Tuesday, August 17, 2010

Netflix in deal to stream many more movies quickly; Disney studio retreats from creative film

Netflix is reaching a deal to provide subscribers quick streaming content for films distributed by Paramount, Lionsgate, and MGM. The news story appeared in the New York Times Aug. 10 with Brian Stelter, link here (in a blog called "Media Decoder").

Netflix is purchasing the rights from a company called Epix, which is said to be a competitor of HBO. Curiously, in the late 1990s the name “Epix” was involved in a curious trademark case involving the Clinton Street Theater in Portland, OR (mentioned her Aug 14, 2009) and a tech company; neither organization seems related to the TV channel.

MGM, once one of the grand old studios (connected to United Artists, which Tom Cruise is trying to bring back), has produced little output recently under its own name, mostly small films, and needs rehab (maybe from Oprah Winfrey?) Everybody knows Paramount (for VistaVision), but LionsGate used to specialize in small independent films and has moved into much more ambitious films in the past two or three years. Apparently everything from LGF is “independently produced”. LGF is traded on the NYSE and is said to be “in play”. Hopefully, it merges it will keep its outstanding brand identity, with that great musical trademark that opens films with a bang (Here is the Youtube link ).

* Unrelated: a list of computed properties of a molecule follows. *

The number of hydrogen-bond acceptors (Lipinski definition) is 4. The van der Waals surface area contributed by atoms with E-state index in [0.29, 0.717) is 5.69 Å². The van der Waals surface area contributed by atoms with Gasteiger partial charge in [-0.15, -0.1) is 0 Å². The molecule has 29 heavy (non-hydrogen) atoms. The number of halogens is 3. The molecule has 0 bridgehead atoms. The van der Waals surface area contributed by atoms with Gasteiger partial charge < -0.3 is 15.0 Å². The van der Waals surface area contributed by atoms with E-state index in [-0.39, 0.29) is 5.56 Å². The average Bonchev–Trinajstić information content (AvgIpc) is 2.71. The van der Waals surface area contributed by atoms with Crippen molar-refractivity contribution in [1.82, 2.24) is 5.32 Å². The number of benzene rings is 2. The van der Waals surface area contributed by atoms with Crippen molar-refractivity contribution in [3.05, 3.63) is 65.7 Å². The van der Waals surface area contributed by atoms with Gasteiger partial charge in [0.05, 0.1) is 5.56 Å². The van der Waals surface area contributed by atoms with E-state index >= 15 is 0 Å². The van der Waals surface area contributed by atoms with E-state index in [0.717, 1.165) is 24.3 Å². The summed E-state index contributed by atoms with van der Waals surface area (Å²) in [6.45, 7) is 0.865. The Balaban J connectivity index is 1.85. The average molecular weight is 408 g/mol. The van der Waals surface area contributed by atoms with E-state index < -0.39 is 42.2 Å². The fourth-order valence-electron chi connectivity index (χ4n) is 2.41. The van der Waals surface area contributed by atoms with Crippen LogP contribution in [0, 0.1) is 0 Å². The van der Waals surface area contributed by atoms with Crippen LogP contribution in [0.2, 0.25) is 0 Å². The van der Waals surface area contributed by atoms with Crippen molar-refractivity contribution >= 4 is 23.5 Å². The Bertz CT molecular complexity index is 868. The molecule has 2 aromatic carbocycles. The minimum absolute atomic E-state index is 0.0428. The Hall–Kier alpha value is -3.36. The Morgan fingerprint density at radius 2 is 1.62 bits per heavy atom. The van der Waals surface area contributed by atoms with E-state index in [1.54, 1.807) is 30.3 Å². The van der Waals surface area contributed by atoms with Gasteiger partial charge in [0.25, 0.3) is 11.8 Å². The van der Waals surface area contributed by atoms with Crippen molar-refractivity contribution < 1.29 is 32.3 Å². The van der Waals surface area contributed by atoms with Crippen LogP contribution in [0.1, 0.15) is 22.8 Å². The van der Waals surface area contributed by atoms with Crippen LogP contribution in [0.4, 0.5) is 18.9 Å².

Roger Ebert, in reviewing the South Korean film “Mother” (here, yesterday) mentioned that the Walt Disney Studio had announced that it was going to make only 3-D animation kids films, and franchise epics—as he made the case for the importance of independent film. Of course, Disney can use the Touchstone brand for more substantive fare.

Will Miramax merge back with the Weinstein Company?

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